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Female Start-up of the Year award for Bristol graduate

A social enterprise set up by a University of Bristol graduate, tackling the taboos surrounding menstruation and sanitation, has been named Female Start-up of the Year.

Chloe Tingle’s three-minute pitch about No More Taboo won the vote of a panel of expert judges at the Festival of Female Entrepreneurs – the UK’s biggest gathering of female entrepreneurs, hosted by Enterprise Nation and held at Colston Hall in Bristol.

No More Taboo is a not-for-profit social enterprise selling reusable sanitary products in the UK to reduce their environmental impact, before investing 100 per cent of the profits into charitable projects in the developing world that help tackle the taboos surrounding menstruation and sanitation.

Chloe, who completed her Master’s degree in Engineering Design in 2014, said: “I was so pleased to even have been considered for the Female Start-Up of the Year competition.  Pitching to a room full of successful female entrepreneurs was quite nerve-racking and I was relieved when I managed to keep to my allocated three minutes.

“I was thrilled with the warm reception I received and the encouragement I got from everyone. So many people were interested in the idea and wanted to hear more beyond my three-minute pitch.

“The praise I got from the panel and other entrepreneurs was reward enough but I was so pleased to win the package of support from the sponsoring organisations. I am especially excited to get stuck into some crowd-source funding with the support of Crowdcube and IdeaSquares.”

The inspiration for No More Taboo came during a volunteering trip to Bolivia, where Chloe saw a huge gap in women’s education. The girls she was teaching were influenced almost entirely by myths and rumours when understanding menstruation.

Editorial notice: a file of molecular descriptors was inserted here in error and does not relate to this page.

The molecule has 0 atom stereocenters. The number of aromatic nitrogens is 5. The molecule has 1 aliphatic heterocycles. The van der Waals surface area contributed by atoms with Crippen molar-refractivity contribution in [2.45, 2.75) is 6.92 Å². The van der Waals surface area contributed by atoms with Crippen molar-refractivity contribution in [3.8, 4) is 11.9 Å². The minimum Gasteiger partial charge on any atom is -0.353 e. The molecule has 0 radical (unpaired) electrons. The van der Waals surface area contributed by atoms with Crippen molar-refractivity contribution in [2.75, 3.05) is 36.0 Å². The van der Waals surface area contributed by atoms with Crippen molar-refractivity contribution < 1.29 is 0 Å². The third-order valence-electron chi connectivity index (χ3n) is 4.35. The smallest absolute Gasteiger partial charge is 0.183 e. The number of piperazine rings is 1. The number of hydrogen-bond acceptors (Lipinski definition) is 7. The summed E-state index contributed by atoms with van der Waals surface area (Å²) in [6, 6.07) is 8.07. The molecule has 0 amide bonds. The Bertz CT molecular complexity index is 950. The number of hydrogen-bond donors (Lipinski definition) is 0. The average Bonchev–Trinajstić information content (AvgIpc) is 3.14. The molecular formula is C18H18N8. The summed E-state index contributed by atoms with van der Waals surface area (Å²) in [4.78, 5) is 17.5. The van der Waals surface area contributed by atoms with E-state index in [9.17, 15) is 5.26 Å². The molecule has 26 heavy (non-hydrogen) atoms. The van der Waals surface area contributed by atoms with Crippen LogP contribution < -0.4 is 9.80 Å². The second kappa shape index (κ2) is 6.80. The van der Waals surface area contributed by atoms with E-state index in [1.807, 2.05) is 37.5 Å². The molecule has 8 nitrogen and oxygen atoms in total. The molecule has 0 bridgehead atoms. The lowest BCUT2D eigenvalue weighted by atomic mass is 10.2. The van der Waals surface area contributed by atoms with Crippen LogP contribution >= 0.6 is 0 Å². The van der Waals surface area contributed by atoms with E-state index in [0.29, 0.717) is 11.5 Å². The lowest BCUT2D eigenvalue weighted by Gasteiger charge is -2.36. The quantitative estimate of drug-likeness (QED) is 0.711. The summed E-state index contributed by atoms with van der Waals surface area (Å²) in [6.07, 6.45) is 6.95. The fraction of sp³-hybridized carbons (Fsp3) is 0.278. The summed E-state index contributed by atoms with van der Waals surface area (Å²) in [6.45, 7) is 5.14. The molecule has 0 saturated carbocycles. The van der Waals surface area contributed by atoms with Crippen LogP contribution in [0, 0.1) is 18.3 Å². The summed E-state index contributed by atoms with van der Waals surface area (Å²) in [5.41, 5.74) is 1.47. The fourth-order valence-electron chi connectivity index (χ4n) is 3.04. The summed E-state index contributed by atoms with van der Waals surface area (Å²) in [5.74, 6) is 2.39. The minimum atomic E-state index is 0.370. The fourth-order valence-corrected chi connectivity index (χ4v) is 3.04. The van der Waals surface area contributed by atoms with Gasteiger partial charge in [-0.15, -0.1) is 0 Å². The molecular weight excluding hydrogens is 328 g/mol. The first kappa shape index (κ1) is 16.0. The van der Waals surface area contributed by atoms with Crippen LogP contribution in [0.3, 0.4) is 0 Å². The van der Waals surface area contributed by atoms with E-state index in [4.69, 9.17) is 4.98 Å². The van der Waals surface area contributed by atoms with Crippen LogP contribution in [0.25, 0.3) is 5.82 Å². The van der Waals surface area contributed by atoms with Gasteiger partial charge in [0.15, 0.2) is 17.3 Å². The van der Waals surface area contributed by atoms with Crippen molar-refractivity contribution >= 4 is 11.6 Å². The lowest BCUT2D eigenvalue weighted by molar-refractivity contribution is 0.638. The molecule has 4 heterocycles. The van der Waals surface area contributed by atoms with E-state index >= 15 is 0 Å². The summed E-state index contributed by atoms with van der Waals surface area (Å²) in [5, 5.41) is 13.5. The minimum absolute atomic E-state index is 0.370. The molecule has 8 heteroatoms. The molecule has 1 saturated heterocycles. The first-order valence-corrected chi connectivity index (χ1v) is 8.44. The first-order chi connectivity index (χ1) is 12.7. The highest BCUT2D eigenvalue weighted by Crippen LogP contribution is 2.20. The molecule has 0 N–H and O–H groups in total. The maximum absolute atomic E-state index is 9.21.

The girls Chloe worked with in Bolivia rarely vocalised problems or questions, and were barely able to afford sanitary products. However, they were concerned with the environment and were keen to decrease the amounts of non-reusable sanitary products that were being used.

Chloe added: “It really made me think – if a girl in Bolivia can be so concerned about her impact on the environment, why are we not doing more to reduce the amount of disposables we use?

“In the UK, a woman will spend on average more than £2,500 using over 11,000 disposable pads or tampons during her lifetime, creating more than 150 kg of contaminated waste.”

Chloe has big plans for 2016 based on a business plan she put together for Bristol University’s New Enterprise Competition, in which she was highly commended, coming in fourth place and winning £1,000 worth of market research support.

Plans for No More Taboo include raising £20,000 to achieve the goal of being a self-sustaining social enterprise that requires no outside charitable support. It aims to be running over six menstrual hygiene programs in developing countries alongside working with UK women living in poverty to help them manage their menstruation.

Ultimately, these plans for growth in terms of sales over the next five years, could help eradicate 743 tonnes of menstrual waste going to landfill; save women £16 million which can be reinvested into the local economy; educate 9,200 UK school children; donate over 3000 products and have partners working in three different locations worldwide.

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